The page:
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6 Symptoms of Detoxing From Alcohol

SoCal Detox
SoCal Detox

SoCal Detox editorial contributors include writers, editors, mental health and substance abuse treatment professionals who are trained to create credible and authoritative health information that is accurate, informative, and easy to understand.

If you make the commitment to recovery from the ravages of alcohol abuse, it doesn’t occur in a single step or specific moment. Long-term and meaningful sobriety must have in place a comprehensive plan of recovery that involves several important steps that must be completed. The first and arguably most important step in recovering from alcohol abuse is medical detoxification, which will minimize the pain and discomfort of the physical and psychological symptoms associated with withdrawal.

Detoxing from alcohol is indeed a necessary first step, but many who enter treatment or about to enter treatment may approach the detox process with uncertainty and fear. While the withdrawal symptoms associated with alcohol withdrawal can be difficult to endure, knowing the most common symptoms associated with detoxing from alcohol will better prepare you for what to expect during the detox process.

woman detoxing from alcohol

The following are 6 symptoms that are common in those detoxing from alcohol.


One of the most common symptoms of alcohol detox is agitation as well as nervousness and excitability. Alcohol is a depressant, and when alcohol is no longer being consumed the body– and especially the central nervous system–is starting the process of correcting itself. As the body gradually rids itself of alcohol, you may experience period of pronounced agitation, but should decrease over time. Agitation can be made more pronounced in alcohol detox due to a lack of sleep since alcohol disrupts healthy sleep patterns.


Another common symptoms associated with detoxing from alcohol is frequent diarrhea. Chronic alcohol consumption inhibits the small intestine from absorbing certain minerals and nutrients, causing it to function improperly. As a result, food can pass through the small intestine at a more rapid rate and will not be absorbed properly causing diarrhea.


If you have abused alcohol for long periods of time, a symptom of detoxing from alcohol can be the presence of hallucinations. Hallucinations can be simply defined as the experience of seeing or hearing things that aren’t there while awake and conscious. The hallucinations those who abuse alcohol can experience can be auditory, visual, and even tactile, and they can make those who abuse alcohol person feel like they are being touched. They can trick a person into believing the unbelievable, or that they are in a place they are not.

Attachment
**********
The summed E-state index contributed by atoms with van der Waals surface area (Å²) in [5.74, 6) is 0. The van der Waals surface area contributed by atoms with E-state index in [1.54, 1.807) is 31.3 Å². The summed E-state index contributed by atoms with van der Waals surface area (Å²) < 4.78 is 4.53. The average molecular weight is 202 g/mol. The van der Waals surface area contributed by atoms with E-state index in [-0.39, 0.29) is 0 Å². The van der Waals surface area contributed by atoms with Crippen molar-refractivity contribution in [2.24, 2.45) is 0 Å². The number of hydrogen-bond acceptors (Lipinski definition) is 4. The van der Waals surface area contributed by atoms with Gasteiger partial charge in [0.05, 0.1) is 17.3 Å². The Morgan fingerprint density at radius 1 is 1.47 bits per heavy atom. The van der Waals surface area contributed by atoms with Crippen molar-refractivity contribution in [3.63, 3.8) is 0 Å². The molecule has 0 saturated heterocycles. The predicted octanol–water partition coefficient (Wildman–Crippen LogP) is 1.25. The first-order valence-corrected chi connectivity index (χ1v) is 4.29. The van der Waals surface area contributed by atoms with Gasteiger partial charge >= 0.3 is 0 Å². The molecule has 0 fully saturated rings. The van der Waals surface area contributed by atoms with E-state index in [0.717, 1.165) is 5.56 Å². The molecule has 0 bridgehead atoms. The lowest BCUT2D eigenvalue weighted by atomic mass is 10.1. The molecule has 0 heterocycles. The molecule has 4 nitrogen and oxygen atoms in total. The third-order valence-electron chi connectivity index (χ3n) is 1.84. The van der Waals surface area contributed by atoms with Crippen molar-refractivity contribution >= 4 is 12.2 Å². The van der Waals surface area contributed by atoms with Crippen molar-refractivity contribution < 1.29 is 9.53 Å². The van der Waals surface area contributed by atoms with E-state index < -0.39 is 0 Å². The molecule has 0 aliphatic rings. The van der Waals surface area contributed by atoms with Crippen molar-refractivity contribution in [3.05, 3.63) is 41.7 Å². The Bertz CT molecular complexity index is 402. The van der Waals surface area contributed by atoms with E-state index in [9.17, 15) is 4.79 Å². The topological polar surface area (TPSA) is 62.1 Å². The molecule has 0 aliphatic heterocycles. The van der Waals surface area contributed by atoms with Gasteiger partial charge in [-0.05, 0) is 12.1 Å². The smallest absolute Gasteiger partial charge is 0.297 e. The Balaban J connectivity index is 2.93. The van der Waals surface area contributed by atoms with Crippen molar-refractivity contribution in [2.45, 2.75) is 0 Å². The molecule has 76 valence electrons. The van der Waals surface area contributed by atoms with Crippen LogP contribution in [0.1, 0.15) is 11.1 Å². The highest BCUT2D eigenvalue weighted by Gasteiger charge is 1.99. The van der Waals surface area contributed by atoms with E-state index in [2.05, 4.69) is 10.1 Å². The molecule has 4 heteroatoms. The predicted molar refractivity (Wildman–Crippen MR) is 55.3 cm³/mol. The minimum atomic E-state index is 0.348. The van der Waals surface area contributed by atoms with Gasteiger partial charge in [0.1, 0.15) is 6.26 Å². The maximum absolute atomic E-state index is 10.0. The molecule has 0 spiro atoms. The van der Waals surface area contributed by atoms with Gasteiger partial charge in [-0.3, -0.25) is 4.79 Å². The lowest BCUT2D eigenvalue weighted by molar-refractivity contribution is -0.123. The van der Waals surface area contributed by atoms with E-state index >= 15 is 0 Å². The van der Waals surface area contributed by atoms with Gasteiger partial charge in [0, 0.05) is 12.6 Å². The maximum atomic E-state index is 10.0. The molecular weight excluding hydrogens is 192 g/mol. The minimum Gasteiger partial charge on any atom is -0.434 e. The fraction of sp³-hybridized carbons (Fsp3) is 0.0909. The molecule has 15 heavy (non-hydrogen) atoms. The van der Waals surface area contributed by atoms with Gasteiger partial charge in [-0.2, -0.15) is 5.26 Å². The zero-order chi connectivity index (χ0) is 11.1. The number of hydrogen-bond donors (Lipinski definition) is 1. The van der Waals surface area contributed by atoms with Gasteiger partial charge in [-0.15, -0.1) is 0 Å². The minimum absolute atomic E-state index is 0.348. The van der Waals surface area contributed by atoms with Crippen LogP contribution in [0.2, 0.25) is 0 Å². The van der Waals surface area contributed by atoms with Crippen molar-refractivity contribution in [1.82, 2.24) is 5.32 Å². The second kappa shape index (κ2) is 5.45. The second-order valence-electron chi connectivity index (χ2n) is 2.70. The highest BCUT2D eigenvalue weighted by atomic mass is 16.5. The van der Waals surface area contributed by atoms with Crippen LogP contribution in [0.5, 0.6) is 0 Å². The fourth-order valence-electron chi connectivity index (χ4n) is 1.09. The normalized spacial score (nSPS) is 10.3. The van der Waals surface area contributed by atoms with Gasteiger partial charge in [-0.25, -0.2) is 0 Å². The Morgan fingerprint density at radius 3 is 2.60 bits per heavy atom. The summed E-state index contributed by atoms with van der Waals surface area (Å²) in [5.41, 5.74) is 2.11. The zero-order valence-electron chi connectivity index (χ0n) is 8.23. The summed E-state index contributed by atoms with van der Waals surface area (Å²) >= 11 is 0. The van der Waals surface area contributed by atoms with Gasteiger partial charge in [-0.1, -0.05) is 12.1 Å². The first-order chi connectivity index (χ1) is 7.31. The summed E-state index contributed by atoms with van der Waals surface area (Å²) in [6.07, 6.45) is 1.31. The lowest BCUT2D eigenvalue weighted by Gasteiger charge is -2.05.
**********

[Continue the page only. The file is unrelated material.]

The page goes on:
A form of hallucination that alcoholics can experience is what is known as alcoholic hallucinosisWith this condition, an individual can experience a variety of symptoms before the onset of hallucinations. This can include dizziness, headache, irritability and insomnia. The majority of hallucinations those with this condition will experience are most audio or visual hallucinations.

Nausea And Vomiting

Nausea and vomiting are another common occurrence during alcohol detoxification. Like other substances, alcohol is a poison that causes significant changes to the body and brain. As stated earlier, alcohol significantly effects the way we are able to process and digest food. Because alcohol interferes with normal digestion processes, your bodies can be saddled with the excess “sludge” that can accumulated over a period of time. As your body rids itself of alcohol, your body naturally will find ways to force this excess out of your body in order to restore balance.


As stated earlier in this article, chronic alcohol consumption significantly disrupts normal and healthy sleep patterns. This occurs as a result of alcohol inhibiting specific neurotransmitters that are important to sleep regulation. Not only does alcohol disrupt crucial REM sleep, it can also increase the chances of the development of sleep apnea. Sleep apnea is a disorder in which the upper air passage narrows or closes during sleep causing one to awake many times during the night gasping for air. Since alcohol has sedative effects, the muscles of the upper air passage are affected, and as a result snoring is increased and sleep quality and total sleep time are reduced.


Alcohol affects the central nervous system, the circulatory system, and virtually every part of your body. Drinking can increase your heart rate and dilate the blood vessels in your skin which can cause you to perspire. If you abuse alcohol, you can experience a phenomenon called night sweats during withdrawal. As with other symptoms of detox, night sweats, although unpleasant, is a way in which the body is attempting to regulate itself as alcohol gradually leaves your system.

Alcohol Detoxification is Essential to Long-Term Recovery

While the symptoms of alcohol can be unpleasant and uncomfortable to endure, undergoing alcohol detoxification at a reputable and safe drug treatment facility will help reduce the complications associated with alcohol withdrawal. As one of the premier alcohol detox programs in Southern California, SoCal Detox offers alcohol detox programs that can be individually tailored to meet your specific needs. For more information on how alcohol detoxification can benefit your recovery, call SoCal Detox toll-free today.

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